Thursday, November 1, 2018

My Salute to Service Story: Tiffany Circle Honoree, Michelle Howard

By Rose Ellen O'Connor, Volunteer

It’s the largest fundraising event of the year for the American Red Cross in the National Capital Region. This Salute to Service Gala is attended by over 600 military, government, corporate and community leaders every year and the money raised is transformed into the services delivered every day in our community by the Red Cross. We hope you will join us for an inspirational evening on Saturday, November 10 at the Hilton McClean Tysons Corner.

Admiral Michelle Howard, who retired December 1st, will be feted as the distinguished woman warrior honoree by the local Tiffany Circle. The Tiffany Circle is a society of women leaders and philanthropists who donate $10,000 annually to the American Red Cross, and who each year nominate a deserving woman for this award. Each of the women follow in the footsteps of a long line of women leaders who have helped the Red Cross serve the American public in times of war and peace with disaster assistance, blood collection, safety training, support to the military and other community assistance services. The award is given to an active duty or retired service woman who best exemplifies the traits of leadership, strength and service.

Admiral Howard was the first woman to retire as a four-star admiral, the highest rank of that post. With the accomplishments of first African-American woman to command a Navy ship, leader of tsunami relief efforts, and vice chief of naval operations destined to become part of her resume, Admiral Howard never dreamed she’d become a four-star admiral when she was graduating from the U.S. Naval Academy in Annapolis in 1982. It had only opened to women in 1975.

“You have to consider the context of the times,” she says, noting that she was at the academy from 1972 to 1978, and the first woman one-star admiral was commissioned in 1972. By 1978, there were two more. “I don’t think any woman would have had a dream or an expectation that she would go beyond the rank of two-star because it hadn’t happened yet,” she says.

Just five years after graduating from the academy, in May 1987 while serving aboard the USS Lexington, she received the Navy/Navy League Captain Winifred Collins award. It is given once a year to a woman officer for outstanding leadership.

Admiral Howard became the first African-American woman to command a ship in the Navy on March 12, 1999, when she took command of the USS Rushmore. It was just one year after she had graduated from the Army’s Command and General Staff College with a master’s in military arts and sciences.

“I would say the biggest thing was that when I took command I got a lot more media than my mail counterparts because of the significance of the event,” she says. “There were many different reporters who were there to witness it and who wanted to interview me.”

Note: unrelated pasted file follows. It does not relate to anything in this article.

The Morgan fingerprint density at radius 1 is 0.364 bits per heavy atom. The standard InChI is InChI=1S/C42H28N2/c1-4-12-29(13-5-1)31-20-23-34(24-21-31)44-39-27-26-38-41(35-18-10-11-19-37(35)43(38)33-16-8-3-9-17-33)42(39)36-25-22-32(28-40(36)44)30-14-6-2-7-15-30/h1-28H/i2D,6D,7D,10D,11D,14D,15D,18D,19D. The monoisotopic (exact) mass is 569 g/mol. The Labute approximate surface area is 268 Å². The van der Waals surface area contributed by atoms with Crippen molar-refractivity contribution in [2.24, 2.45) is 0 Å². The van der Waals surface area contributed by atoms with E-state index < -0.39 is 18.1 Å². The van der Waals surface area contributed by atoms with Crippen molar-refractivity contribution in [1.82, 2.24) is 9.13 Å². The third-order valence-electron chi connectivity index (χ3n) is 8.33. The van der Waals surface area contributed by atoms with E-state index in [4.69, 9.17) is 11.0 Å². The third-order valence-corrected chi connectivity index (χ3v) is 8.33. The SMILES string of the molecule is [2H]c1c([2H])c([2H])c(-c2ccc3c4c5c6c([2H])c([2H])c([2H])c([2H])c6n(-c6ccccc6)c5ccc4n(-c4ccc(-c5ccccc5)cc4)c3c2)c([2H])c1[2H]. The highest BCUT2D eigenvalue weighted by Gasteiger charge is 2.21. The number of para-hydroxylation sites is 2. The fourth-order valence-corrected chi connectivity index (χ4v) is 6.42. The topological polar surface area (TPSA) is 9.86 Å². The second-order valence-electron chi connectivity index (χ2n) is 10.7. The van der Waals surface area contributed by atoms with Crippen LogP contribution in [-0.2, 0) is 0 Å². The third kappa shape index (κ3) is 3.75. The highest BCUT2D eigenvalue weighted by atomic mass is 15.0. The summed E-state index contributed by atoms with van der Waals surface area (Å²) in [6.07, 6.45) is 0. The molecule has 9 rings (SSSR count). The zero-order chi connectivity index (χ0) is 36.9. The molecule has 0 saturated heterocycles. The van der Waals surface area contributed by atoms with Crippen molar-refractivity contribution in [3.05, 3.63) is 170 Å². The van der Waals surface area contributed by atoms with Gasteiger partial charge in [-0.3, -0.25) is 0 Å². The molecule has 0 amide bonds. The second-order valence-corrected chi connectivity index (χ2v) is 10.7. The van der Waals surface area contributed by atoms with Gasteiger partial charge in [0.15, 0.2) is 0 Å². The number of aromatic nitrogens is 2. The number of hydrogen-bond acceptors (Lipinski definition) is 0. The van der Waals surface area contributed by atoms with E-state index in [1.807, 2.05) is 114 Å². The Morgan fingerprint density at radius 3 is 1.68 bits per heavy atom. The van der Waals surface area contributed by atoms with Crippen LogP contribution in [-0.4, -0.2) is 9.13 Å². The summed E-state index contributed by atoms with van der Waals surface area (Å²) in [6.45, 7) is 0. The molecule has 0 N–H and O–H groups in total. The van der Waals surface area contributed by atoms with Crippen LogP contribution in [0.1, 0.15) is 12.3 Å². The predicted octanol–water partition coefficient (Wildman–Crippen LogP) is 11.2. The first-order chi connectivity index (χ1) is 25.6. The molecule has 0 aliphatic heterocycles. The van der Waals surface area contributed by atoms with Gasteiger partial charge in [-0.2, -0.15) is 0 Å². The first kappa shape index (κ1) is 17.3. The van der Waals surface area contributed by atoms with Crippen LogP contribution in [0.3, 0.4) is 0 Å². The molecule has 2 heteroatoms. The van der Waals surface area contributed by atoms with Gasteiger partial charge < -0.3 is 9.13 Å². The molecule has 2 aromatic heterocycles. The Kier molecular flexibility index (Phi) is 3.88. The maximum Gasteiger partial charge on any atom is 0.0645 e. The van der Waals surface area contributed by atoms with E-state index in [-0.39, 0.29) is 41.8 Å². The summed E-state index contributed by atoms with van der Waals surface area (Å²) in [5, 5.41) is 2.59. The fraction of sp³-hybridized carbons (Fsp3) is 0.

She was the commander of Amphibious Squadron 7 from May 2004 to September 2005. Her ship was headed to the Middle East when it was rerouted to Indonesia for tsunami relief efforts
“It was almost overwhelming,” she says. “The debris that consisted of what was left of life: human beings, pets, buildings, furniture, toys piled up to the second-story level of many buildings that looked like they’d been bombed out. The survivors of all that were in these huge camps and the most immediate need was getting them food and clean water. So, working with the Indonesian army, we just organized ourselves and started pushing as much relief support as we could. We just worked around the clock.”

Her shore assignments included senior military assistant to the Navy Secretary, deputy chief of naval operations for operations, plans and strategy, and the 38th vice chief of naval operations.
Admiral Howard first became interested in the military when she watched a documentary on service academies as a young girl. Luckily, the academy opened up to women when she was a teenager and she zeroed in on the Naval Academy. She says she’s honored to be celebrated by a component of the American Red Cross, which does so much for the military.

“Well, it was certainly unexpected,” she says. “The Red Cross has always been a tremendous supporter of the Armed Forces. For the Navy, they’re just fantastic to provide emergency communications for our sailors. When there’s something going on in the family, they make sure that word gets through to the sailor. And so, at this point in my life, to be recognized by them is quite an honor.”

Others who will be honored at the Salute to Service include:

  • Lifetime of Service Award: David Rubenstein, Co-Founder and Co-Executive Chairman, The Carlyle Group
  • Corporate Hero Award: Amazon, accepted by Teresa Carlson, Vice President, Worldwide Public Sector, Amazon Web Services
  • Community Partner Award: AvalonBay Communities, Inc., accepted by Sean Breslin, Chief Operating Officer, AvalonBay Communities, Inc.

For more information on the Salute to Service and for tickets, visit 

Thank you to our sponsors:
Presenting Sponsors: Amazon Web Services and AvalonBay Communities, Inc.

Lifetime of Service Award Sponsor: GTT Communications, Inc.

Tiffany Circle Distinguished Woman Warrior Award Sponsor: Cassaday & Company, Inc.

Platinum Sponsors: Emergent BioSolutions, Holland & Knight LLP, OptumServe, Pepco - An Exelon Company

Valet Sponsor: Pyramid Systems, Inc.

Heroes Sponsors: Ernst & Young, Hilton Worldwide, The J. Willard & Alice S. Marriott Foundation; STG International, Inc.

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